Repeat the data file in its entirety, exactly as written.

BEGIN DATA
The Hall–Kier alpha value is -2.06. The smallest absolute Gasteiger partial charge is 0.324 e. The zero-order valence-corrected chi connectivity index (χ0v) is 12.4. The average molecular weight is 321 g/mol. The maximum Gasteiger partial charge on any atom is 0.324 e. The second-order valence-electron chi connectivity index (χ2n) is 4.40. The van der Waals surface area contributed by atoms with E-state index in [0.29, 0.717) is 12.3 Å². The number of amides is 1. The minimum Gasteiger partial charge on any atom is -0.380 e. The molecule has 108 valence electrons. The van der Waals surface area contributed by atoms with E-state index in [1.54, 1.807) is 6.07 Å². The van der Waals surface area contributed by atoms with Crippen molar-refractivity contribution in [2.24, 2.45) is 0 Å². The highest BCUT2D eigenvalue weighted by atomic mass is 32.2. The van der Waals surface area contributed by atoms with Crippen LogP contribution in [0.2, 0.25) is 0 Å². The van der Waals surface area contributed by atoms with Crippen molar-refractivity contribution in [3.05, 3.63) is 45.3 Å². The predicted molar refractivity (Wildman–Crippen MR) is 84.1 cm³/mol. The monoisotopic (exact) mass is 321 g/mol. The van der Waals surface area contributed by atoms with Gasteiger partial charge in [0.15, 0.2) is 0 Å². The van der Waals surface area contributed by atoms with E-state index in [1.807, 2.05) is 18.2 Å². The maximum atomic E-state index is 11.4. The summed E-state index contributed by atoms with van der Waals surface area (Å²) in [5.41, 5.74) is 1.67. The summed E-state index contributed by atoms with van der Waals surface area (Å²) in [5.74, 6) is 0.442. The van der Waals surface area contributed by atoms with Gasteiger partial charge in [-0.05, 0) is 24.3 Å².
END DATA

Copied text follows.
The Hall–Kier alpha value is -2.06. The smallest absolute Gasteiger partial charge is 0.324 e. The zero-order valence-corrected chi connectivity index (χ0v) is 12.4. The average molecular weight is 321 g/mol. The maximum Gasteiger partial charge on any atom is 0.324 e. The second-order valence-electron chi connectivity index (χ2n) is 4.40. The van der Waals surface area contributed by atoms with E-state index in [0.29, 0.717) is 12.3 Å². The number of amides is 1. The minimum Gasteiger partial charge on any atom is -0.380 e. The molecule has 108 valence electrons. The van der Waals surface area contributed by atoms with E-state index in [1.54, 1.807) is 6.07 Å². The van der Waals surface area contributed by atoms with Crippen molar-refractivity contribution in [2.24, 2.45) is 0 Å². The highest BCUT2D eigenvalue weighted by atomic mass is 32.2. The van der Waals surface area contributed by atoms with Crippen LogP contribution in [0.2, 0.25) is 0 Å². The van der Waals surface area contributed by atoms with Crippen molar-refractivity contribution in [3.05, 3.63) is 45.3 Å². The predicted molar refractivity (Wildman–Crippen MR) is 84.1 cm³/mol. The monoisotopic (exact) mass is 321 g/mol. The van der Waals surface area contributed by atoms with Gasteiger partial charge in [0.15, 0.2) is 0 Å². The van der Waals surface area contributed by atoms with E-state index in [1.807, 2.05) is 18.2 Å². The maximum atomic E-state index is 11.4. The summed E-state index contributed by atoms with van der Waals surface area (Å²) in [5.41, 5.74) is 1.67. The summed E-state index contributed by atoms with van der Waals surface area (Å²) in [5.74, 6) is 0.442. The van der Waals surface area contributed by atoms with Gasteiger partial charge in [-0.05, 0) is 24.3 Å².